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Cory Schneider- The Answer.

With the Vancouver Canucks once again poised for an extended playoff run, they will inevitably be riding Roberto Luongo down the stretch and deep into the spring. Now depending on whether Luongo pulls his annual dissapearing act, one talented young goaltender will continue to ride the pine anxiously awaiting his chance to shine. His name, Cory Schneider. If the Vancouver Canucks are succesful in their cup aspirations, their situation between the pipes will be settled. Roberto Luongo is under contract until 2021 (albeit backloaded) and will finally be appreciated by all those naysaying Canuck fans leaving young Schneider in a rather peculiar spot.

Drafted 24th overall in the 2004 NHL entry draft, Cory Schneider was designated as Vancouver's goalie of the future prior to the teams' acquisition of Roberto Luongo from the Panthers. While all eyes were on Roberto and the Canucks at the NHL level, Schneider quietly dominated the AHL level never posting a save percentage less than .910 or a GAA of more than 2.51 from 2007 to 2009. With Luongo one season away from unrestricted free agency, the Canucks were stuck at a crossroads. On one hand, the Canucks had a young up and comer destined to play in the NHL, and on the other they had an established star awaiting an extension. Vancouver made their decision inking Luongo to a long term deal that was heavily backloaded set to take the superstar into retirement. As soon as it was announced the question needed to be asked, what will the Canucks do with Schneider? With Schneider still property of the Canucks for a few more seasons it was decided that he would play apprentice to Luongo and become the net minder's back up.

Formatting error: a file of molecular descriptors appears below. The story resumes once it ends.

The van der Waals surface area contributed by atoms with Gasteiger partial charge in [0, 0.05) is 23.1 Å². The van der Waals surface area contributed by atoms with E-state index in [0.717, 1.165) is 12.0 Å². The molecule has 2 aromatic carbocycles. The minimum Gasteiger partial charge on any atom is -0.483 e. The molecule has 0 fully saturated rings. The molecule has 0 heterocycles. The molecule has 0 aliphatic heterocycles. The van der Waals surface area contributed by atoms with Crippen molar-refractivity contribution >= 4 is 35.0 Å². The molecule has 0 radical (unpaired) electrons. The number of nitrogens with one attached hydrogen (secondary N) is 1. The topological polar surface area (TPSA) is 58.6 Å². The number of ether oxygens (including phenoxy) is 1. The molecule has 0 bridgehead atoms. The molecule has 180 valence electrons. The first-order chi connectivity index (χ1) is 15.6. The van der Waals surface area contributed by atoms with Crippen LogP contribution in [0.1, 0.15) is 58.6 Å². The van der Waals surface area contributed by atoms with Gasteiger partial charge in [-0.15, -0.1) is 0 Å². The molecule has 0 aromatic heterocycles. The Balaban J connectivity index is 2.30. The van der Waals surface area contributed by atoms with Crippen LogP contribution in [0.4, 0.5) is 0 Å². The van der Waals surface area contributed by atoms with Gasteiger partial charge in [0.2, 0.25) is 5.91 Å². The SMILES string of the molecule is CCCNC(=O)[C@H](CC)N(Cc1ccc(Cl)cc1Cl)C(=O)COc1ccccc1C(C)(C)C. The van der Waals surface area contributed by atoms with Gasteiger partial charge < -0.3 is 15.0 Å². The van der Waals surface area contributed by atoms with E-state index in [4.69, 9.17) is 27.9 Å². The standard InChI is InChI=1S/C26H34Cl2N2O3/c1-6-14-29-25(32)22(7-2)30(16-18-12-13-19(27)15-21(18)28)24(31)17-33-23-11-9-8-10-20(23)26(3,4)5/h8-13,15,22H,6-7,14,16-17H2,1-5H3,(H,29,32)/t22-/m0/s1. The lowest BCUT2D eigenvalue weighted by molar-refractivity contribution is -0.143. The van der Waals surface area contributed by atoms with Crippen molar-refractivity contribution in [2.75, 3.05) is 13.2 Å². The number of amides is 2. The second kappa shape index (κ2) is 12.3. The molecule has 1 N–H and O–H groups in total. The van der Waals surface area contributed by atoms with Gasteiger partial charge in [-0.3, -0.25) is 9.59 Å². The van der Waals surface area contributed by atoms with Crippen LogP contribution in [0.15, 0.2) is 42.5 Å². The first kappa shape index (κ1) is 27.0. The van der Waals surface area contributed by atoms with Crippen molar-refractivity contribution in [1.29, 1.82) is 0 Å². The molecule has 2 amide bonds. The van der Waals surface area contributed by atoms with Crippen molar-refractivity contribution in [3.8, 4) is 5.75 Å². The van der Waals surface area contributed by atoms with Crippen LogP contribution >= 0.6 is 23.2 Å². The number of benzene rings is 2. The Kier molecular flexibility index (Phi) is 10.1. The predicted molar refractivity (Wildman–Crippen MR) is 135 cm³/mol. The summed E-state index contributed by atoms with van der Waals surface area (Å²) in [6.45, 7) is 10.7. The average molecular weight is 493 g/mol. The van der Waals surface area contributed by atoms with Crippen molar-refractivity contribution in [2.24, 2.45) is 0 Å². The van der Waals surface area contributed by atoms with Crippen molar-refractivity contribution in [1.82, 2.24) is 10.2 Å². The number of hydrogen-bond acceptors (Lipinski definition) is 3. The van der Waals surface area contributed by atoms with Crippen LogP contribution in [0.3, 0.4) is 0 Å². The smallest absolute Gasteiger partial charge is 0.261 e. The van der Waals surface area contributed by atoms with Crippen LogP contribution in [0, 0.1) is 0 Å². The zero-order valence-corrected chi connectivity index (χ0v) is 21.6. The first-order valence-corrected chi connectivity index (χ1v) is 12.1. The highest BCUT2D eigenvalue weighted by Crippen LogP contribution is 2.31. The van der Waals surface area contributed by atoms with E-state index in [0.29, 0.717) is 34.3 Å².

Fast-forward to today. Roberto Luongo is having a typical season by his standards leading the Canucks to the top of the NHL standings. When he falters, Schneider is consistently there to pick him up as he has been providing steady if not spectacular play in net. At this stage of Schneider's career he also stands at a crossroads. He has proven he is capable of being a #1 goalie in the NHL but knows his opportunity might not be with Vancouver. Because of Luongo's contract it is highly unlikely that the Canucks are able to move him, leaving Schneider to remain in a back up role. At 25 years old he is reaching the prime of his career and if I'm correct, will express interest in leaving the Canucks organization in search of a starting job on another team. Approaching and at the deadline we know Vancouver received many calls about their budding star but never seriously considered trading him just yet as insurance to a Luongo choke job. But if the Canucks do win the Stanley Cup or lose not because of Luongo, there no longer remains an excuse to not trade Schneider and there will no doubt be a long list of interested teams.

Where do the Leafs come in? Well the goaltending situation needs no explanation here in Toronto. Not since Belfour have the Leafs had a sure fire #1 goaltender. Though Reimer and Gustavsson have shown glimpses, both players do not look like long term solutions to the goaltending problems. If I'm Brian Burke, I will most definitely be calling Mike Gillis about how much it would take to pry Schneider out of Vancouver. With a top 10 pick in this years entry draft seeming like a lock, the leafs will gain another trade piece in preparation of submitting an offer. In my opinion, a deal involving the likes of James Reimer, Nazem Kadri and including the1st round pick represents appropriate value in exchange for Schneider. Though Schneider has yet to prove he can handle the reigns as a #1 goalie the upside is definitely there. Though it is a high risk high reward scenario, the potential for a number one goalie for the next ten years could bring a stability not seen in Toronto for years. If the trade route is not explored, Schneider's RFA status exposes him to the possibility of an offer sheet. While I personally view offer sheets as an underused and under valued part of the CBA I do not believe Burke will jump at the opportunity.

I can confidently say that I do not believe Cory Schneider will be a Vancouver Canuck come next season. Whether it is the Maple Leafs or the Lightning, Schneider will find a home and will flourish as top goaltender in this league. All he needs is an opportunity.

PensionPlanPuppets.com is a fan community that allows members to post their own thoughts and opinions on the Toronto Maple Leafs and hockey in general. These views and thoughts may not be shared by the editor of PensionPlanPuppets.com.

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